Content for successful digital Marketing
Content Marketing refers to the creation and distribution of relevant and valuable content to attract, acquire, and engage a clearly defined and understood target audience – with the objective of driving profitable customer action.
Content Marketing is:
- The most complete advertising strategy available to advertisers today as it speaks to consumers at every stage of the purchase funnel – from building brand awareness, to generating interest, to – garnering consumer interest and finally initiating purchase
- The perfect accompaniment to PPC
- Going to killthe advertising industry as we know it
Why Content Marketing?
Perhaps more important than understand what content marketing is, is understanding why content marketing is important to your business. First we need to understand the four steps of the buying cycle:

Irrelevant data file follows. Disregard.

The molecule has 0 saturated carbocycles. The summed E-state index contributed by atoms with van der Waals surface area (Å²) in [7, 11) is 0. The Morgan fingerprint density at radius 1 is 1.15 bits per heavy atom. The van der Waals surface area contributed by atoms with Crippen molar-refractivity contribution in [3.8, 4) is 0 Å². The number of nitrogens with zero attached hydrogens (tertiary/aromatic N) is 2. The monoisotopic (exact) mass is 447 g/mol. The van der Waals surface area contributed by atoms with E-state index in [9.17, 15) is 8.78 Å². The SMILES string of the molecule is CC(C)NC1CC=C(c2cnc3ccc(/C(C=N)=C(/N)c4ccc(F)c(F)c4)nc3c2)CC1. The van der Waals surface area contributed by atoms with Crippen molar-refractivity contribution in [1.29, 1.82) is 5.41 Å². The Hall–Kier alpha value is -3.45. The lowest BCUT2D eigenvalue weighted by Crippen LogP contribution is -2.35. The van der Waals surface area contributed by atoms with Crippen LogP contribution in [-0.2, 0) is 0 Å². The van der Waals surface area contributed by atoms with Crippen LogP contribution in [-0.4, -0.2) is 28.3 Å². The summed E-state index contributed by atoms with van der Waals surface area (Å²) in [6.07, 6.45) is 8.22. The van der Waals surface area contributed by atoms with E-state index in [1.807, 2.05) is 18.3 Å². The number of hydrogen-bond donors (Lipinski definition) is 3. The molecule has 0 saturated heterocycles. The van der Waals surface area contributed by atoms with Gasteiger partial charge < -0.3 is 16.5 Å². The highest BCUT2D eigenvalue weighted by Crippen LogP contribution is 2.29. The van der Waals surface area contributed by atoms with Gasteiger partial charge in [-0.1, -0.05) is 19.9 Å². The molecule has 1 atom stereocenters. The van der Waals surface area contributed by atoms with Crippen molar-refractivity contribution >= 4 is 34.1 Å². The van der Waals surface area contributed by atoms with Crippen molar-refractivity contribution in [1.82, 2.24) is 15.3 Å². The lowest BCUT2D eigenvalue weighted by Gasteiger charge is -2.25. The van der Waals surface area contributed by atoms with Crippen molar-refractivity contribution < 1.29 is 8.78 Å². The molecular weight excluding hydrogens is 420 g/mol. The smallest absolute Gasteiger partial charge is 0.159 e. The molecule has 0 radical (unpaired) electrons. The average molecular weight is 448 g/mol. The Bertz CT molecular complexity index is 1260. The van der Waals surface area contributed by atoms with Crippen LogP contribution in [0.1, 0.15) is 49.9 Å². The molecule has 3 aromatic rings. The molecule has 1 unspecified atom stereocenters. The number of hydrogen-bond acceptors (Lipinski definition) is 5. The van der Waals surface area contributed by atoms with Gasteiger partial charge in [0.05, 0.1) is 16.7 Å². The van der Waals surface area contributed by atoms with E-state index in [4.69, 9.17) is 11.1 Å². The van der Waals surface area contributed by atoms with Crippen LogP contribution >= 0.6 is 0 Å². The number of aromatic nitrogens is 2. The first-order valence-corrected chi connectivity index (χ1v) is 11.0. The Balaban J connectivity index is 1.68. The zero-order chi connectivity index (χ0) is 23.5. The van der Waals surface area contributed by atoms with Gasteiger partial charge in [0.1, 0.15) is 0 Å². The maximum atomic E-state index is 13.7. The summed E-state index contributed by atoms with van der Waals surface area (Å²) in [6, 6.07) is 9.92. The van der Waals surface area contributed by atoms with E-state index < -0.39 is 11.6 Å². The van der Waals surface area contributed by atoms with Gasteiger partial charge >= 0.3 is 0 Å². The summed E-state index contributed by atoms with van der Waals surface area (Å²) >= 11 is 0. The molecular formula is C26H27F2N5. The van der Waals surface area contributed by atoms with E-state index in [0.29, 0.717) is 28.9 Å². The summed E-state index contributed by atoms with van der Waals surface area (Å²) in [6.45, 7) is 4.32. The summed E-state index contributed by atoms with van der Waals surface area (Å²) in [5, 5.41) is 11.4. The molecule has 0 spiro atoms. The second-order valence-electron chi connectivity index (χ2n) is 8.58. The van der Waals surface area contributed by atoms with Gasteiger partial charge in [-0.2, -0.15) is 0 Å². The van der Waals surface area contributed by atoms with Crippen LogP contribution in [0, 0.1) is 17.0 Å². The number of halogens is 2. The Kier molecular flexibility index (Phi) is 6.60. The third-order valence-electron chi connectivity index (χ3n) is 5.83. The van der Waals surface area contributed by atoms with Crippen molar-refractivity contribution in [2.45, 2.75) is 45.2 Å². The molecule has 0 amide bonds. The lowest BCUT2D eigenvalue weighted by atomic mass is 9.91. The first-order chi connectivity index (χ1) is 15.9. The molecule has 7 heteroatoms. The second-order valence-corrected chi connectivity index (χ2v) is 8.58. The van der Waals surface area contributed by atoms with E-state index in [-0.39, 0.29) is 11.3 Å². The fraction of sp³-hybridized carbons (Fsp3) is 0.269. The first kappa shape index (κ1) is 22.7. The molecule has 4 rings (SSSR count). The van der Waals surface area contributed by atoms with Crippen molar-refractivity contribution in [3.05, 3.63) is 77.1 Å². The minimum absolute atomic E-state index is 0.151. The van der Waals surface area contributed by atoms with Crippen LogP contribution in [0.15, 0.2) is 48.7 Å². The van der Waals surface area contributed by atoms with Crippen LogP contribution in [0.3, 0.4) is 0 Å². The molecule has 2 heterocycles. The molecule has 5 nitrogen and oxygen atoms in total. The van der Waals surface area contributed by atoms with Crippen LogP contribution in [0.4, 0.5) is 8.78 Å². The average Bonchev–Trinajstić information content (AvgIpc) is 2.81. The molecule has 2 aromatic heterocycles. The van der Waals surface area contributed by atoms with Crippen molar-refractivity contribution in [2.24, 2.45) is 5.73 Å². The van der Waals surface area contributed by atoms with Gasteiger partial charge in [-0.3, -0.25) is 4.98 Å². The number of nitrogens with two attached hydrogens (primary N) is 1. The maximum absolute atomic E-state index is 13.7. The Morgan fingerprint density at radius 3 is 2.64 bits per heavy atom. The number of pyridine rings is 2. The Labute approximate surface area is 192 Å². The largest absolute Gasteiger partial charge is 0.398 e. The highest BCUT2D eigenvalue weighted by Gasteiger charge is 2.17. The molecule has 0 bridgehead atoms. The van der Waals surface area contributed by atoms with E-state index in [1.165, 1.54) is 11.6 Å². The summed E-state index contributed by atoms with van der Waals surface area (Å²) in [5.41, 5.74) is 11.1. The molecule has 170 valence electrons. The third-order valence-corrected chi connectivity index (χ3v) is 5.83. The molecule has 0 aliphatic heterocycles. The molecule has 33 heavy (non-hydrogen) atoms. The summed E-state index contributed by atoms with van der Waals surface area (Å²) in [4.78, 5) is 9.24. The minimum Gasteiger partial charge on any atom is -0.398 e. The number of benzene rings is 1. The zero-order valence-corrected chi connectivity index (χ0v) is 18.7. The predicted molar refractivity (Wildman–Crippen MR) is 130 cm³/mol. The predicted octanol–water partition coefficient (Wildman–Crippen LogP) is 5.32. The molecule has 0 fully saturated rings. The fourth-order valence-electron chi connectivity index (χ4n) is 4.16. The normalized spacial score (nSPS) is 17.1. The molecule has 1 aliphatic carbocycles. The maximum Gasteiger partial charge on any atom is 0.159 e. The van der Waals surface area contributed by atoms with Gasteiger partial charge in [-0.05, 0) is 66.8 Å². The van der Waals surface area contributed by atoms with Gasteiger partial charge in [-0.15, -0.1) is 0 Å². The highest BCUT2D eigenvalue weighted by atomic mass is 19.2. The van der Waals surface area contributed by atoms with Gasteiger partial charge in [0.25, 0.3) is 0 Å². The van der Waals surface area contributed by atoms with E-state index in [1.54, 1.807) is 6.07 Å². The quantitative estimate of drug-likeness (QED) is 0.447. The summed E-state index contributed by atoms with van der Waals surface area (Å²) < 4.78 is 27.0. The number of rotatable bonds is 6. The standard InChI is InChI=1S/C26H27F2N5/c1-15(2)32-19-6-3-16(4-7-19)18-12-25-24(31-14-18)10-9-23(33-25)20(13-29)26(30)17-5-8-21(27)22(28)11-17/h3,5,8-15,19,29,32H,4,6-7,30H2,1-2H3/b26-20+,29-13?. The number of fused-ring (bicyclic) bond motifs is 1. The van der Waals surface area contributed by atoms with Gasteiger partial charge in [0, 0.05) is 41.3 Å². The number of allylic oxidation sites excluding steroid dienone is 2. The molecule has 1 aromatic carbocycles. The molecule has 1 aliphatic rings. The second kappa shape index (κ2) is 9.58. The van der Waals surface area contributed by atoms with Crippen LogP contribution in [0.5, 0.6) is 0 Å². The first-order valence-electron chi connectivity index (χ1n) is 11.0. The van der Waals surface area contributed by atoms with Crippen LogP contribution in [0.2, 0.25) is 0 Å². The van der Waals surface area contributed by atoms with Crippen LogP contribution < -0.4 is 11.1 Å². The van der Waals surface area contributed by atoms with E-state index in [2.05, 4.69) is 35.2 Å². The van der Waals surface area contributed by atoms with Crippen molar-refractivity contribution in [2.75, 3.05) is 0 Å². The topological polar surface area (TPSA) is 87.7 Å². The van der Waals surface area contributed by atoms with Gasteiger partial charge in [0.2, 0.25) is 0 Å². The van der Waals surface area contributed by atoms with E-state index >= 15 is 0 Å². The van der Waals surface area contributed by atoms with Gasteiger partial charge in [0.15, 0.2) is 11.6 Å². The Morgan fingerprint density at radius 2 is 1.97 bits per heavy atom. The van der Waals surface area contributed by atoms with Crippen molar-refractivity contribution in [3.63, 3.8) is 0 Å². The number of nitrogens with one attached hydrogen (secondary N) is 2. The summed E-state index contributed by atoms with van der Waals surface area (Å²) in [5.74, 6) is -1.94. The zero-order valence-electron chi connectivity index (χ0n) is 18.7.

Awareness. Prior to awareness a customer may have a need, but they are not aware there is a solution.
Research. Once a customer is aware there is a solution, they will perform research to educate themselves. For example, a car buyer will try to find out what different types of cars exist, and which one will fit their needs.
Consideration. At this point the customer starts comparing different products from different vendors to make sure they’re getting a high quality product at a fair price.
Buy. Finally, the customer makes their decision and moves forward with the transaction.
What content should I produce?
Okay, so you have an idea of what content marketing is. Now, what content should you produce?